Ephesus. A room in CERIMON's house.

Enter CERIMON, with a Servant, and some Persons who have been shipwrecked

CERIMON
Philemon, ho!
Enter PHILEMON

PHILEMON
2 Doth my lord call?

CERIMON
3 Get fire and meat for these poor men:
'T has been a turbulent and stormy night.

Servant
5 I have been in many; but such a night as this,
6 Till now, I ne'er endured.

CERIMON
7 Your master will be dead ere you return;
8 There's nothing can be minister'd to nature
9 That can recover him.
To PHILEMON 10 Give this to the 'pothecary,
11 And tell me how it works.
Exeunt all but CERIMON Enter two Gentlemen

First Gentleman
12 Good morrow.

Second Gentleman
13 Good morrow to your lordship.

CERIMON
Gentlemen,
15 Why do you stir so early?

First Gentleman
Sir,
17 Our lodgings, standing bleak upon the sea,
18 Shook as the earth did quake;
19 The very principals did seem to rend,
20 And all-to topple: pure surprise and fear
21 Made me to quit the house.

Second Gentleman
22 That is the cause we trouble you so early;
'Tis not our husbandry.

CERIMON
O, you say well.

First Gentleman
25 But I much marvel that your lordship, having
26 Rich tire about you, should at these early hours
27 Shake off the golden slumber of repose.
'Tis most strange,
29 Nature should be so conversant with pain,
30 Being thereto not compell'd.

CERIMON
31 I hold it ever,
Virtue 32 and cunning were endowments greater
33 Than nobleness and riches: careless heirs
34 May the two latter darken and expend;
35 But immortality attends the former.
36 Making a man a god. 'Tis known, I ever
37 Have studied physic, through which secret art,
38 By turning o'er authorities, I have,
39 Together with my practise, made familiar
40 To me and to my aid the blest infusions
41 That dwell in vegetives, in metals, stones;
42 And I can speak of the disturbances
43 That nature works, and of her cures; which doth give me
44 A more content in course of true delight
45 Than to be thirsty after tottering honour,
46 Or tie my treasure up in silken bags,
47 To please the fool and death.

Second Gentleman
48 Your honour has through Ephesus pour'd forth
49 Your charity, and hundreds call themselves
50 Your creatures, who by you have been restored:
51 And not your knowledge, your personal pain, but even
52 Your purse, still open, hath built Lord Cerimon
53 Such strong renown as time shall ne'er decay.
Enter two or three Servants with a chest

First Servant
So; lift there.

CERIMON
55 What is that?

First Servant
Sir, even now
57 Did the sea toss upon our shore this chest:
'Tis of some wreck.

CERIMON
59 Set 't down, let's look upon't.

Second Gentleman
'Tis like a coffin, sir.

CERIMON
61 Whate'er it be,
'Tis wondrous heavy. Wrench it open straight:
63 If the sea's stomach be o'ercharged with gold,
'Tis a good constraint of fortune it belches upon us.

Second Gentleman
'Tis so, my lord.

CERIMON
66 How close 'tis caulk'd and bitumed!
67 Did the sea cast it up?

First Servant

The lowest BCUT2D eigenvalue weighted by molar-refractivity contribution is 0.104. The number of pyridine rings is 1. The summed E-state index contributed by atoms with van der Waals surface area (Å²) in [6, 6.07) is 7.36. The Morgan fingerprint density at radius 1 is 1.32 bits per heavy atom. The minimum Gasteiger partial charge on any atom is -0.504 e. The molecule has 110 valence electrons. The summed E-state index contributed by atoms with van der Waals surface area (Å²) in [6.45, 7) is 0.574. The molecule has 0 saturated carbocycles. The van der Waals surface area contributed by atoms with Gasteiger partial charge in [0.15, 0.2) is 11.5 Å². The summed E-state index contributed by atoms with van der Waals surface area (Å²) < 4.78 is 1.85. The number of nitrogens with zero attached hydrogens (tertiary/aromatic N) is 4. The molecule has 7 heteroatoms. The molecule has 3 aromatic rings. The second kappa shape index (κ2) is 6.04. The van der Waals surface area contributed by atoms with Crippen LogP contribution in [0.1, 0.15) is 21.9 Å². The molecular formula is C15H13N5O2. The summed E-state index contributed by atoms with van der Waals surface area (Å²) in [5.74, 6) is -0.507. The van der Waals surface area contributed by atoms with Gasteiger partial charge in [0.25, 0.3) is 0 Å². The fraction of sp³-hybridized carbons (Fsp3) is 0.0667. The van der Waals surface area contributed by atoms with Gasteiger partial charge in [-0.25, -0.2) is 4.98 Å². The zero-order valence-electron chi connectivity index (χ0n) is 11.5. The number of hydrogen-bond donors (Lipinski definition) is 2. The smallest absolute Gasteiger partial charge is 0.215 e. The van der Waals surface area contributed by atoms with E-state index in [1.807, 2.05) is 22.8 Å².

68 I never saw so huge a billow, sir,
69 As toss'd it upon shore.

CERIMON
70 Wrench it open;
Soft! it smells most sweetly in my sense.

Second Gentleman
72 A delicate odour.

CERIMON
73 As ever hit my nostril. So, up with it.
74 O you most potent gods! what's here? a corse!

First Gentleman
75 Most strange!

CERIMON
76 Shrouded in cloth of state; balm'd and entreasured
77 With full bags of spices! A passport too!
Apollo, perfect me in the characters!
Reads from a scroll 'Here I give to understand,
80 If e'er this coffin drive a-land,
I, King Pericles, have lost
82 This queen, worth all our mundane cost.
83 Who finds her, give her burying;
84 She was the daughter of a king:
85 Besides this treasure for a fee,
86 The gods requite his charity!'
87 If thou livest, Pericles, thou hast a heart
88 That even cracks for woe! This chanced tonight.

Second Gentleman
89 Most likely, sir.

CERIMON
Nay, certainly to-night;
91 For look how fresh she looks! They were too rough
92 That threw her in the sea. Make a fire within:
93 Fetch hither all my boxes in my closet.
Exit a Servant 94 Death may usurp on nature many hours,
95 And yet the fire of life kindle again
96 The o'erpress'd spirits. I heard of an Egyptian
97 That had nine hours lien dead,
98 Who was by good appliance recovered.
Re-enter a Servant, with boxes, napkins, and fire 99 Well said, well said; the fire and cloths.
100 The rough and woeful music that we have,
101 Cause it to sound, beseech you.
102 The viol once more: how thou stirr'st, thou block!
103 The music there!--I pray you, give her air.
Gentlemen.
105 This queen will live: nature awakes; a warmth
106 Breathes out of her: she hath not been entranced
107 Above five hours: see how she gins to blow
108 Into life's flower again!

First Gentleman
109 The heavens,
110 Through you, increase our wonder and set up
111 Your fame forever.

CERIMON
112 She is alive; behold,
113 Her eyelids, cases to those heavenly jewels
114 Which Pericles hath lost,
115 Begin to part their fringes of bright gold;
116 The diamonds of a most praised water
117 Do appear, to make the world twice rich. Live,
118 And make us weep to hear your fate, fair creature,
119 Rare as you seem to be.
She moves

THAISA
120 O dear Diana,
121 Where am I? Where's my lord? What world is this?

Second Gentleman
122 Is not this strange?

First Gentleman
123 Most rare.

CERIMON
Hush, my gentle neighbours!
125 Lend me your hands; to the next chamber bear her.
126 Get linen: now this matter must be look'd to,
127 For her relapse is mortal. Come, come;
128 And AEsculapius guide us!
Exeunt, carrying her away

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